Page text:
Transcript of the plenary by Gregor McLellan at the BSA Annual Conference 2018.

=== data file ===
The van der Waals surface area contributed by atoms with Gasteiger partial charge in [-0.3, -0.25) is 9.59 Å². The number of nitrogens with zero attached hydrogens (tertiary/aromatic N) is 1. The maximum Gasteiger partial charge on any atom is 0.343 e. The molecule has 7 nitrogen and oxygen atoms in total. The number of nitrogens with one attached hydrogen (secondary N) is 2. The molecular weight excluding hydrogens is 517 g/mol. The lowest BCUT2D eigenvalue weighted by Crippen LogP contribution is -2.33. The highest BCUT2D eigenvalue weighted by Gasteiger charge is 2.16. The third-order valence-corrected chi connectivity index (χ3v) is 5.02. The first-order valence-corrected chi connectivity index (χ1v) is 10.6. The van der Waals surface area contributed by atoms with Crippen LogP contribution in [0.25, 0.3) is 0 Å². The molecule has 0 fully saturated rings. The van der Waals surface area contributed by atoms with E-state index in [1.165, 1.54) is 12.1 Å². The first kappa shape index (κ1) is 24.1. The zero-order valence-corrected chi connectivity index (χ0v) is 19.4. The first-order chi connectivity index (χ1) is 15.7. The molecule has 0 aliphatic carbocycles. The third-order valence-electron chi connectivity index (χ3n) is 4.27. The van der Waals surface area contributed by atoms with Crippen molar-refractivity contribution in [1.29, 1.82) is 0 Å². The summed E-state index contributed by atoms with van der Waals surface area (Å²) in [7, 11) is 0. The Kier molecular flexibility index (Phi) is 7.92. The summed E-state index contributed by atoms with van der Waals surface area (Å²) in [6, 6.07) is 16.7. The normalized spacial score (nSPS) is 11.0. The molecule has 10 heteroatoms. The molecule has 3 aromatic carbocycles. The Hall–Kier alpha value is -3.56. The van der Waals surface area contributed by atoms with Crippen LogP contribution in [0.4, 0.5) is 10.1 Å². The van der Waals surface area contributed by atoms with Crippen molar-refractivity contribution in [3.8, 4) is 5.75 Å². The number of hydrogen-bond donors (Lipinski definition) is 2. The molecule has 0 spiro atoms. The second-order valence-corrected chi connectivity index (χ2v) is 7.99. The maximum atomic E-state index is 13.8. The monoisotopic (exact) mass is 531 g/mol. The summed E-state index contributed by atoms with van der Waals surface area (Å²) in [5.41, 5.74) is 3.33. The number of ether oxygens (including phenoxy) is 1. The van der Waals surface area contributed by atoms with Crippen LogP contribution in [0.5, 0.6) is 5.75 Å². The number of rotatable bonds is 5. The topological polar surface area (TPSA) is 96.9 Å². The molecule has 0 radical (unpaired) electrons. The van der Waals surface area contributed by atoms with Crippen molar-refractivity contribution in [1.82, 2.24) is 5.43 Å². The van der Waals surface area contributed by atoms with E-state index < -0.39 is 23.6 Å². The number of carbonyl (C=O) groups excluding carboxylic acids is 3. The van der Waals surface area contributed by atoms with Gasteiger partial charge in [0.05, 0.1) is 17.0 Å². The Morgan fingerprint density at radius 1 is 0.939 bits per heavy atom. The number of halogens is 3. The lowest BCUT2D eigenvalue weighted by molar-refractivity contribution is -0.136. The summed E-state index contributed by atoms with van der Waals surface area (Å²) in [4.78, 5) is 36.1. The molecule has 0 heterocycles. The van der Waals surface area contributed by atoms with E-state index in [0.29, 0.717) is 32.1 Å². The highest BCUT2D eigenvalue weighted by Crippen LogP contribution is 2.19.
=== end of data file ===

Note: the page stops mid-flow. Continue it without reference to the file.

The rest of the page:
Out of the drift towards intractable multiplicity and particularity in politics and thought, two forms of universalistic intellectual ‘revival’ have occurred in recent decades. One is a broadly Marxist critique of capitalist irrationalism and soaring material inequalities, the other involves greater appreciation of the personal and collective powers of religion as levers for radical change. While each strand responds to vital trends and events in the real world, there are obvious reasons making it hard to envisage new forms of solidarity and inclusiveness via a synthesis (or surpassing) of secular materialism and spiritual devoutness. Yet that is the project of postsecularism in contemporary social and cultural theory. Postsecularism, it has to be said, forms a rather misty and boggy terrain, and whether the effort of exploring and marking out that ground is ultimately worthwhile is debatable. That said, sociologists have always connected both their research and their ideological leanings to large matters of philosophical reflection and existential commitment, and today postsecularism and its analogues – expansive secularism, political theology – push to occupy that role. In this lecture I consider some definitions, map out some options, and develop some critical observations.